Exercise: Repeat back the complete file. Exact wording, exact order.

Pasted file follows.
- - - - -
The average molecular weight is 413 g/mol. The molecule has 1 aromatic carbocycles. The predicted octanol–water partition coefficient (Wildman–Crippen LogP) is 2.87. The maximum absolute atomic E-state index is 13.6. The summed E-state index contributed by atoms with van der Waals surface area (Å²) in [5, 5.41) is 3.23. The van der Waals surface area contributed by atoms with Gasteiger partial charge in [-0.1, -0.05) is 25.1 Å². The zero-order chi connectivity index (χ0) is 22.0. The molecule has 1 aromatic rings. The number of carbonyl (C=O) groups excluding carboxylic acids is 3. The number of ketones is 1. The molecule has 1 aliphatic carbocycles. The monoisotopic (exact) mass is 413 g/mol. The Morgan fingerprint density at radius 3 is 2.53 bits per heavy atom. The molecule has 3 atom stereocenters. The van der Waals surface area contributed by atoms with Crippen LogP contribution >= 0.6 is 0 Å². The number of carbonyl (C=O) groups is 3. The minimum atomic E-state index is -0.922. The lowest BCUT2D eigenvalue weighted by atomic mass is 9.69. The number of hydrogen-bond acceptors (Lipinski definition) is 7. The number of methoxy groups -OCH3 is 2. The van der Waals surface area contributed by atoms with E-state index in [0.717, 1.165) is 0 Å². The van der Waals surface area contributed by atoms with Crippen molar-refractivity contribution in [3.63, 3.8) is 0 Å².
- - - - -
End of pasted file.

The average molecular weight is 413 g/mol. The molecule has 1 aromatic carbocycles. The predicted octanol–water partition coefficient (Wildman–Crippen LogP) is 2.87. The maximum absolute atomic E-state index is 13.6. The summed E-state index contributed by atoms with van der Waals surface area (Å²) in [5, 5.41) is 3.23. The van der Waals surface area contributed by atoms with Gasteiger partial charge in [-0.1, -0.05) is 25.1 Å². The zero-order chi connectivity index (χ0) is 22.0. The molecule has 1 aromatic rings. The number of carbonyl (C=O) groups excluding carboxylic acids is 3. The number of ketones is 1. The molecule has 1 aliphatic carbocycles. The monoisotopic (exact) mass is 413 g/mol. The Morgan fingerprint density at radius 3 is 2.53 bits per heavy atom. The molecule has 3 atom stereocenters. The van der Waals surface area contributed by atoms with Crippen LogP contribution >= 0.6 is 0 Å². The number of carbonyl (C=O) groups is 3. The minimum atomic E-state index is -0.922. The lowest BCUT2D eigenvalue weighted by atomic mass is 9.69. The number of hydrogen-bond acceptors (Lipinski definition) is 7. The number of methoxy groups -OCH3 is 2. The van der Waals surface area contributed by atoms with E-state index in [0.717, 1.165) is 0 Å². The van der Waals surface area contributed by atoms with Crippen molar-refractivity contribution in [3.63, 3.8) is 0 Å².